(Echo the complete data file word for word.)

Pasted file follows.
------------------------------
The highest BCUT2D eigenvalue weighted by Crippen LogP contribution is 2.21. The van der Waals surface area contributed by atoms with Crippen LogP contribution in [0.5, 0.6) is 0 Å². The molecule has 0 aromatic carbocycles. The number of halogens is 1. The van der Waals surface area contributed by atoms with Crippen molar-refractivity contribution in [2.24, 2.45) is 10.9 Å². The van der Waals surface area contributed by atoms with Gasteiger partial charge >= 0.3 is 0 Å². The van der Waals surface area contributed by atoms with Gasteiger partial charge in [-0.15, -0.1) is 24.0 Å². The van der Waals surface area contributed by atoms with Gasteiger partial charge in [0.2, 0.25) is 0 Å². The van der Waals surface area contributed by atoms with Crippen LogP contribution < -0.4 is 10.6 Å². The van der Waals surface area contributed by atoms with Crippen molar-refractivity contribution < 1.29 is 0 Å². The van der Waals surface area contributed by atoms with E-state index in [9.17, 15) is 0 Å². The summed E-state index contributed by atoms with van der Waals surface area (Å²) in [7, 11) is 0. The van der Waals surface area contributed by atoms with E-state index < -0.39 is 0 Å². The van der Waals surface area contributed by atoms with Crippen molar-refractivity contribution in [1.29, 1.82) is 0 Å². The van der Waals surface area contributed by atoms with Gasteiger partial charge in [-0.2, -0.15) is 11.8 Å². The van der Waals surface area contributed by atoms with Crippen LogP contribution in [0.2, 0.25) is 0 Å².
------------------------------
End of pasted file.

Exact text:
The highest BCUT2D eigenvalue weighted by Crippen LogP contribution is 2.21. The van der Waals surface area contributed by atoms with Crippen LogP contribution in [0.5, 0.6) is 0 Å². The molecule has 0 aromatic carbocycles. The number of halogens is 1. The van der Waals surface area contributed by atoms with Crippen molar-refractivity contribution in [2.24, 2.45) is 10.9 Å². The van der Waals surface area contributed by atoms with Gasteiger partial charge >= 0.3 is 0 Å². The van der Waals surface area contributed by atoms with Gasteiger partial charge in [-0.15, -0.1) is 24.0 Å². The van der Waals surface area contributed by atoms with Gasteiger partial charge in [0.2, 0.25) is 0 Å². The van der Waals surface area contributed by atoms with Crippen LogP contribution < -0.4 is 10.6 Å². The van der Waals surface area contributed by atoms with Crippen molar-refractivity contribution < 1.29 is 0 Å². The van der Waals surface area contributed by atoms with E-state index in [9.17, 15) is 0 Å². The summed E-state index contributed by atoms with van der Waals surface area (Å²) in [7, 11) is 0. The van der Waals surface area contributed by atoms with E-state index < -0.39 is 0 Å². The van der Waals surface area contributed by atoms with Crippen molar-refractivity contribution in [1.29, 1.82) is 0 Å². The van der Waals surface area contributed by atoms with Gasteiger partial charge in [-0.2, -0.15) is 11.8 Å². The van der Waals surface area contributed by atoms with Crippen LogP contribution in [0.2, 0.25) is 0 Å².